January 19, 2016

texas-oil-rigOvercast and gray this Tuesday afternoon on California’s north coast as real-rain has given way to misty drizzle and sparse sprinkles — the big storm supposedly for today was quiet for us along the shoreline.
Forecasters call for a slight-period of semi-dry until Thursday.

In another type respite, yesterday I put $20 worth of gas in my Honda Accord, paying $2.79 a gallon for regular at a Union 76 in Eureka — the same price as here in Mckinleyville, though, not the cheapest (that would be in Eureka at Renner Petroleum at 2.57 a gallon — don’t count Costco at 2.49), and the fuel conflict heightens.

In Michigan, a gas-station price war drove the pump numbers at one location down on Sunday to $.47 a gallon — Patrick DeHaan, senior petroleum analyst at GasBuddy.com: ‘“This is something we don’t see often at all or ever. That’s unheard of.”

(Illustration: ‘Texas Oil Rig,’ by Amanda Vick Roach, found here).

The situation is going to get ‘heard‘ more often in the future. In my particular case, today would have been two months since I’d put gas in my car — insane, but I’m not ‘normal.’ As a retiree, I take my car to Safeway, and if not raining I walk, and don’t go anywhere else. I really don’t want to go anywhere.
But the vast-vast amount of vehicle drivers aren’t anywhere like me.
So they’re benefiting from a crazy worldwide; down-sliding oil narrative, one that doesn’t seem to have an end, with the International Energy Agency reporting oil prices will tank further in 2016 due to maybe people like me, staying home or something — creating low demand — that coupled with a warm winter, and all tethered to a crude glut.
Drama of industry:

The organization, which advises countries on energy policy, said in its monthly report Tuesday that global excess supply may reach 1.5 million barrels per day during the first half of the year.
“Unless something changes, the oil market could drown in over-supply,” the IEA said.
U.S. crude prices have fallen 24 percent since the beginning of the year.
Benchmark U.S. crude fell $1.03, or 3.5 percent, to $28.39 a barrel in New York on Tuesday.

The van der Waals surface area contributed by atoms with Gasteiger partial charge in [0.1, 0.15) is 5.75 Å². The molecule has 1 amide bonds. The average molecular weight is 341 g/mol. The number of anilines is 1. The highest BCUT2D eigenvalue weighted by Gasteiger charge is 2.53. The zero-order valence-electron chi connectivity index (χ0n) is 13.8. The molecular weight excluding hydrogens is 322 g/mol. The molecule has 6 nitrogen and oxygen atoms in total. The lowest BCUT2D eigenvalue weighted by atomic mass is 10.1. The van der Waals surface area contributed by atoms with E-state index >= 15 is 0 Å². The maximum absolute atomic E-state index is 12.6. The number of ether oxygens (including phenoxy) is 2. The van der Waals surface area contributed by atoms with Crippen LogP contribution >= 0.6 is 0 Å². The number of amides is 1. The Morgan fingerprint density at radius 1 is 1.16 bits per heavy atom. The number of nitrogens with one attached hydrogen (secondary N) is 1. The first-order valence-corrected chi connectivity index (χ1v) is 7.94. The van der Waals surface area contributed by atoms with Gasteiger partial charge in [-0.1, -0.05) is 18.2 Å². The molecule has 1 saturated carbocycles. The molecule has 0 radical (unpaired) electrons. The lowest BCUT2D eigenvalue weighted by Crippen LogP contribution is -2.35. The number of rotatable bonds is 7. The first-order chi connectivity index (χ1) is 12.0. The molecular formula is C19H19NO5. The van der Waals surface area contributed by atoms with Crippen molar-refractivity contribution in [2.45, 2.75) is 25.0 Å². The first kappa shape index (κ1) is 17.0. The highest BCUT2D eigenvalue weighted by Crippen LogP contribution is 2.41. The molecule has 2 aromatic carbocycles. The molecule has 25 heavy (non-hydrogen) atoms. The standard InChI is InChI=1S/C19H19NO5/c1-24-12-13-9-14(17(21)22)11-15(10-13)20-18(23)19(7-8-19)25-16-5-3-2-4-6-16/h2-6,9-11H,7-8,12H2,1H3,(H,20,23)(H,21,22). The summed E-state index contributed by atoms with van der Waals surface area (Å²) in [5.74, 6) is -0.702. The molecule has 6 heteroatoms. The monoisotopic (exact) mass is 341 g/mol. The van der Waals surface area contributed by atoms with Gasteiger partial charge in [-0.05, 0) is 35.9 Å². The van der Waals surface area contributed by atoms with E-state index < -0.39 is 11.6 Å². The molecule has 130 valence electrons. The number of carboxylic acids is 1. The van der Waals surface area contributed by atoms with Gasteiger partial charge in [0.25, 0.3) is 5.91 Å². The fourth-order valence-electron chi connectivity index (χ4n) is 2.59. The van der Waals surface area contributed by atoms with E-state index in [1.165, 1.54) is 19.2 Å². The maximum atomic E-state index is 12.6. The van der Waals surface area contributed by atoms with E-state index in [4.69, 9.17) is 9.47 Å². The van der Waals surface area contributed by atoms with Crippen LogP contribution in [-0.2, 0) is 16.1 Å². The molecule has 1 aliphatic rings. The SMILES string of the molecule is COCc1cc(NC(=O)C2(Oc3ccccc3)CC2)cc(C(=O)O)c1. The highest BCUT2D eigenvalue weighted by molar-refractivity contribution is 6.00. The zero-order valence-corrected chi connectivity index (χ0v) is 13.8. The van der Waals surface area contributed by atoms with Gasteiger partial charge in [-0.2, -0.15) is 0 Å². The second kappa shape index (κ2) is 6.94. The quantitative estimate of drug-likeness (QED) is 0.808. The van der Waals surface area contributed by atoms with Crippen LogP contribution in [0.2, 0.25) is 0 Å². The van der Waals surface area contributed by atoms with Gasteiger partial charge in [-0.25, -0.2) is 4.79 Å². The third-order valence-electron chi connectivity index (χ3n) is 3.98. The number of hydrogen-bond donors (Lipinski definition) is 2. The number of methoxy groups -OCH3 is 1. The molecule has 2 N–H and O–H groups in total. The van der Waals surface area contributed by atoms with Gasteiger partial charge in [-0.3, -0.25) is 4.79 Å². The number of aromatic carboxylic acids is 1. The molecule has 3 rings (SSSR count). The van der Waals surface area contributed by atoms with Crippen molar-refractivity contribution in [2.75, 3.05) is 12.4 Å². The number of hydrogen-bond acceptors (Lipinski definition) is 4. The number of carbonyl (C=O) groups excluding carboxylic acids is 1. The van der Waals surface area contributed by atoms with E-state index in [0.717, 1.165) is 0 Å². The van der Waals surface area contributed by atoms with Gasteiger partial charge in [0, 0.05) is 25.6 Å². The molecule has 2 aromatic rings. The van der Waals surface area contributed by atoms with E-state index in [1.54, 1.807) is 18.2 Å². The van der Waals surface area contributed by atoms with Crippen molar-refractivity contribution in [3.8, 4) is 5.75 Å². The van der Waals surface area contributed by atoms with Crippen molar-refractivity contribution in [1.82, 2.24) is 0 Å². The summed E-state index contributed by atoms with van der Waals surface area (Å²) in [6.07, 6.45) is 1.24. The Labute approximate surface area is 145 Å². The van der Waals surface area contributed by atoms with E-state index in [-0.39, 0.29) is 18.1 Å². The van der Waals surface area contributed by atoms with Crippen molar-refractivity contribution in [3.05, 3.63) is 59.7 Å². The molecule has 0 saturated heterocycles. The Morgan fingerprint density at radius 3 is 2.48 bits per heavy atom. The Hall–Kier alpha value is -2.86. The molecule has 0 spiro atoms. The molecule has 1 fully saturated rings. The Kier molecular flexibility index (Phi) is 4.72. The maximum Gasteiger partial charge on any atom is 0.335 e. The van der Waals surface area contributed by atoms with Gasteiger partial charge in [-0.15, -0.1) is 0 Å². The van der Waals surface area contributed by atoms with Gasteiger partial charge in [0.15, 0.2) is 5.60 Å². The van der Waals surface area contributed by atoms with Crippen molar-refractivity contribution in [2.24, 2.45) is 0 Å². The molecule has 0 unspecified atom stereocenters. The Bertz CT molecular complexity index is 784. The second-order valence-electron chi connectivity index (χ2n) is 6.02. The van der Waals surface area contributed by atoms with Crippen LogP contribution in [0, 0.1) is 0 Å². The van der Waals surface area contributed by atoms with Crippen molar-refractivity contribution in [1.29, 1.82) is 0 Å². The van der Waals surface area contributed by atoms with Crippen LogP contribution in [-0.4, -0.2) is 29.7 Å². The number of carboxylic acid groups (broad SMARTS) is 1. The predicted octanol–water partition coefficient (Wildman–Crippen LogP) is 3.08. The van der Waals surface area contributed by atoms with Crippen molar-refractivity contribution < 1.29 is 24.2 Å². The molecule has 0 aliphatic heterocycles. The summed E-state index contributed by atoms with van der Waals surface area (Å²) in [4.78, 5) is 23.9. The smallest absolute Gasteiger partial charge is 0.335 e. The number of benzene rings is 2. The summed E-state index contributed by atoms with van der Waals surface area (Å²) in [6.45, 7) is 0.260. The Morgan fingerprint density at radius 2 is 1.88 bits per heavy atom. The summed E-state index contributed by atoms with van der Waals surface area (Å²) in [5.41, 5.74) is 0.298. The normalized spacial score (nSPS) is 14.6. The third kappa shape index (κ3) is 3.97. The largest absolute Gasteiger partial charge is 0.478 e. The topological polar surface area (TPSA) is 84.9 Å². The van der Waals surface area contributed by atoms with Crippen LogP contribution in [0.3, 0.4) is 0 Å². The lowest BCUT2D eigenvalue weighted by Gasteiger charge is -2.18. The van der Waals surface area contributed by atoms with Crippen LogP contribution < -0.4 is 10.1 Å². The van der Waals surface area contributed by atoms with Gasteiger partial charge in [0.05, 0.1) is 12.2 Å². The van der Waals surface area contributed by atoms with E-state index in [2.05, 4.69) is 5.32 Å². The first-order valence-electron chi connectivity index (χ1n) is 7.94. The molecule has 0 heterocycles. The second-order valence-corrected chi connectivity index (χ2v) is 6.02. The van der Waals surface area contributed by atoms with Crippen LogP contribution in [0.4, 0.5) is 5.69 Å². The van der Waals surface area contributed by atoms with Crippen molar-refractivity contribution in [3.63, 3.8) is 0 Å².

As this little downsized bubble bursts, there’s more to it than just economy/jobs, but creates an even-more shitty Middle East.
From OilPrice.com this afternoon:

Texas saw its revenues shrink by about 50 percent in 2015.
But unlike Alaska, where severance taxes make up nearly three-quarters of state revenue, the more diversified Texas only gets about 11 percent of its budget revenue from severance taxes.
Revenues in North Dakota fell by more than 60 percent in 2015 compared to a year earlier.
Production has largely held up in North Dakota, despite the sharp fall in rig counts.
Still, the state’s budget is suffering from the downturn.

And the sanctions-removal for Iran last week has added fuel to a horrific-beheading fuel-fire:

Iran has oil tankers loaded with 50 million barrels of crude ready to depart, although the FT reported that satellite imagery showed that none had departed as of January 18.
Still, Iran’s assertive approach to returning to the oil market is straining relations between Iran and Saudi Arabia further, if that is possible.
OPEC members warned Iran would sink oil prices further. “Anyone who will introduce more supply in current situation will make it worse,” UAE energy minister Suhail bin Mohamed said.
Iranian officials responded that prices will remain low until a “logical consensus to manage the oil market” emerges, a dig at Saudi Arabia’s current strategy.

A ‘dig‘ at a shallow well full of water…

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